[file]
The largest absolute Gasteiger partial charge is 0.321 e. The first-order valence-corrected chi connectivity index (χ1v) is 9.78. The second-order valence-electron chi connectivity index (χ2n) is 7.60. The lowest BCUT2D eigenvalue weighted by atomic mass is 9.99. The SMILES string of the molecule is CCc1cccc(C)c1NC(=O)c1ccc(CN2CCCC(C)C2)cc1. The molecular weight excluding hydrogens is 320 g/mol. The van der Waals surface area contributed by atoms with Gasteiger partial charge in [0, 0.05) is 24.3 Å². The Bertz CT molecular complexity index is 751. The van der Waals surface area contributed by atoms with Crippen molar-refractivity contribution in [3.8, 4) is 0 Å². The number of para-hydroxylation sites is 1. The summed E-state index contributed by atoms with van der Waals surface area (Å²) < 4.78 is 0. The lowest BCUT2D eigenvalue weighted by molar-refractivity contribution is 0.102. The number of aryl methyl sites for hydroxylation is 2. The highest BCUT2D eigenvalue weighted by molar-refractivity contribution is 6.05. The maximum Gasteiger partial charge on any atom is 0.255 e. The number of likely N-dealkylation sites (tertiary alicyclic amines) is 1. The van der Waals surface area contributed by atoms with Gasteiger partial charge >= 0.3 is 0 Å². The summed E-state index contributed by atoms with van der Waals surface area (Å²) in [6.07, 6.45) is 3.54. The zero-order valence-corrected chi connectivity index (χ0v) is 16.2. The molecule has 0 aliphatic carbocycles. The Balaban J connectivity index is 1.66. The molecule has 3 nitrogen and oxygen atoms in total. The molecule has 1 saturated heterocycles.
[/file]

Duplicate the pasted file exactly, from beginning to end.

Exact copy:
The largest absolute Gasteiger partial charge is 0.321 e. The first-order valence-corrected chi connectivity index (χ1v) is 9.78. The second-order valence-electron chi connectivity index (χ2n) is 7.60. The lowest BCUT2D eigenvalue weighted by atomic mass is 9.99. The SMILES string of the molecule is CCc1cccc(C)c1NC(=O)c1ccc(CN2CCCC(C)C2)cc1. The molecular weight excluding hydrogens is 320 g/mol. The van der Waals surface area contributed by atoms with Gasteiger partial charge in [0, 0.05) is 24.3 Å². The Bertz CT molecular complexity index is 751. The van der Waals surface area contributed by atoms with Crippen molar-refractivity contribution in [3.8, 4) is 0 Å². The number of para-hydroxylation sites is 1. The summed E-state index contributed by atoms with van der Waals surface area (Å²) < 4.78 is 0. The lowest BCUT2D eigenvalue weighted by molar-refractivity contribution is 0.102. The number of aryl methyl sites for hydroxylation is 2. The highest BCUT2D eigenvalue weighted by molar-refractivity contribution is 6.05. The maximum Gasteiger partial charge on any atom is 0.255 e. The number of likely N-dealkylation sites (tertiary alicyclic amines) is 1. The van der Waals surface area contributed by atoms with Gasteiger partial charge >= 0.3 is 0 Å². The summed E-state index contributed by atoms with van der Waals surface area (Å²) in [6.07, 6.45) is 3.54. The zero-order valence-corrected chi connectivity index (χ0v) is 16.2. The molecule has 0 aliphatic carbocycles. The Balaban J connectivity index is 1.66. The molecule has 3 nitrogen and oxygen atoms in total. The molecule has 1 saturated heterocycles.